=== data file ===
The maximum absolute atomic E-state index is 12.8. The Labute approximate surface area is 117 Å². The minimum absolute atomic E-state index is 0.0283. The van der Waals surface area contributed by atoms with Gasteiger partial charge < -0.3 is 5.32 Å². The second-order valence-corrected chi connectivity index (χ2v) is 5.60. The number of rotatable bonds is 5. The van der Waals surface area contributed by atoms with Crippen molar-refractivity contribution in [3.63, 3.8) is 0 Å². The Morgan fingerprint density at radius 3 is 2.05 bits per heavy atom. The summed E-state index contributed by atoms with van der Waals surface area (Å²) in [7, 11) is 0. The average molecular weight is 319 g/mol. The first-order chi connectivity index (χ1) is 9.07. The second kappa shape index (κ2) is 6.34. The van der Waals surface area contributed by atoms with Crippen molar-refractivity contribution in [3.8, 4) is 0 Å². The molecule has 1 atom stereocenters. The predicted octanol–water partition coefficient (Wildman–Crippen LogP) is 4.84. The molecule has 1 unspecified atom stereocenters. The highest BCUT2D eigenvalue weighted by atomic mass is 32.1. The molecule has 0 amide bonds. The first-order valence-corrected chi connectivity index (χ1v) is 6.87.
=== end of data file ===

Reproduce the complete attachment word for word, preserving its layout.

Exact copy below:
The maximum absolute atomic E-state index is 12.8. The Labute approximate surface area is 117 Å². The minimum absolute atomic E-state index is 0.0283. The van der Waals surface area contributed by atoms with Gasteiger partial charge < -0.3 is 5.32 Å². The second-order valence-corrected chi connectivity index (χ2v) is 5.60. The number of rotatable bonds is 5. The van der Waals surface area contributed by atoms with Crippen molar-refractivity contribution in [3.63, 3.8) is 0 Å². The Morgan fingerprint density at radius 3 is 2.05 bits per heavy atom. The summed E-state index contributed by atoms with van der Waals surface area (Å²) in [7, 11) is 0. The average molecular weight is 319 g/mol. The first-order chi connectivity index (χ1) is 9.07. The second kappa shape index (κ2) is 6.34. The van der Waals surface area contributed by atoms with Crippen molar-refractivity contribution in [3.8, 4) is 0 Å². The molecule has 1 atom stereocenters. The predicted octanol–water partition coefficient (Wildman–Crippen LogP) is 4.84. The molecule has 1 unspecified atom stereocenters. The highest BCUT2D eigenvalue weighted by atomic mass is 32.1. The molecule has 0 amide bonds. The first-order valence-corrected chi connectivity index (χ1v) is 6.87.